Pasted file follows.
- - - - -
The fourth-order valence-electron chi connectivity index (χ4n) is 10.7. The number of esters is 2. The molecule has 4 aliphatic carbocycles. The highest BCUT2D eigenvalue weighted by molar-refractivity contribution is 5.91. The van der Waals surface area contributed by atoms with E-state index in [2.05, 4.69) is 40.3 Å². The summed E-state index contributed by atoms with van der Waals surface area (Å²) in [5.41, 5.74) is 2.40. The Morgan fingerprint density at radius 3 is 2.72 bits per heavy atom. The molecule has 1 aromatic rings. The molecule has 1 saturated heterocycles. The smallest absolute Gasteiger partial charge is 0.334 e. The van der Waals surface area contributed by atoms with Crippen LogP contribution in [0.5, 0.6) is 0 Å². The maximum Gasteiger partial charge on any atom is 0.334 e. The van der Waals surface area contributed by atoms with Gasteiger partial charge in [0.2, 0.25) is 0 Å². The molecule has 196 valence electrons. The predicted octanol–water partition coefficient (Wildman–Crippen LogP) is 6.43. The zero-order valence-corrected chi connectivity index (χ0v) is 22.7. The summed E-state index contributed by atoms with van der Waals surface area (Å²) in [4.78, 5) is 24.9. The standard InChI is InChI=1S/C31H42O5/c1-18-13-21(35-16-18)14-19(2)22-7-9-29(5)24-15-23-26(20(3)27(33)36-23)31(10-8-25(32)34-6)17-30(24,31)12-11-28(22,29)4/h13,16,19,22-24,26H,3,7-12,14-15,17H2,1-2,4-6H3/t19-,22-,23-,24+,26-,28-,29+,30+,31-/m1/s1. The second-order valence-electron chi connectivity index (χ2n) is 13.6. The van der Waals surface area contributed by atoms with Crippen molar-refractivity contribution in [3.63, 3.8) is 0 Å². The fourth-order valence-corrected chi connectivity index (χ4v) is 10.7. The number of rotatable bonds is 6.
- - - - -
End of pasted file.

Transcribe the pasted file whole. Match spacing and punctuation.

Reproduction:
The fourth-order valence-electron chi connectivity index (χ4n) is 10.7. The number of esters is 2. The molecule has 4 aliphatic carbocycles. The highest BCUT2D eigenvalue weighted by molar-refractivity contribution is 5.91. The van der Waals surface area contributed by atoms with E-state index in [2.05, 4.69) is 40.3 Å². The summed E-state index contributed by atoms with van der Waals surface area (Å²) in [5.41, 5.74) is 2.40. The Morgan fingerprint density at radius 3 is 2.72 bits per heavy atom. The molecule has 1 aromatic rings. The molecule has 1 saturated heterocycles. The smallest absolute Gasteiger partial charge is 0.334 e. The van der Waals surface area contributed by atoms with Crippen LogP contribution in [0.5, 0.6) is 0 Å². The maximum Gasteiger partial charge on any atom is 0.334 e. The van der Waals surface area contributed by atoms with Gasteiger partial charge in [0.2, 0.25) is 0 Å². The molecule has 196 valence electrons. The predicted octanol–water partition coefficient (Wildman–Crippen LogP) is 6.43. The zero-order valence-corrected chi connectivity index (χ0v) is 22.7. The summed E-state index contributed by atoms with van der Waals surface area (Å²) in [4.78, 5) is 24.9. The standard InChI is InChI=1S/C31H42O5/c1-18-13-21(35-16-18)14-19(2)22-7-9-29(5)24-15-23-26(20(3)27(33)36-23)31(10-8-25(32)34-6)17-30(24,31)12-11-28(22,29)4/h13,16,19,22-24,26H,3,7-12,14-15,17H2,1-2,4-6H3/t19-,22-,23-,24+,26-,28-,29+,30+,31-/m1/s1. The second-order valence-electron chi connectivity index (χ2n) is 13.6. The van der Waals surface area contributed by atoms with Crippen molar-refractivity contribution in [3.63, 3.8) is 0 Å². The fourth-order valence-corrected chi connectivity index (χ4v) is 10.7. The number of rotatable bonds is 6.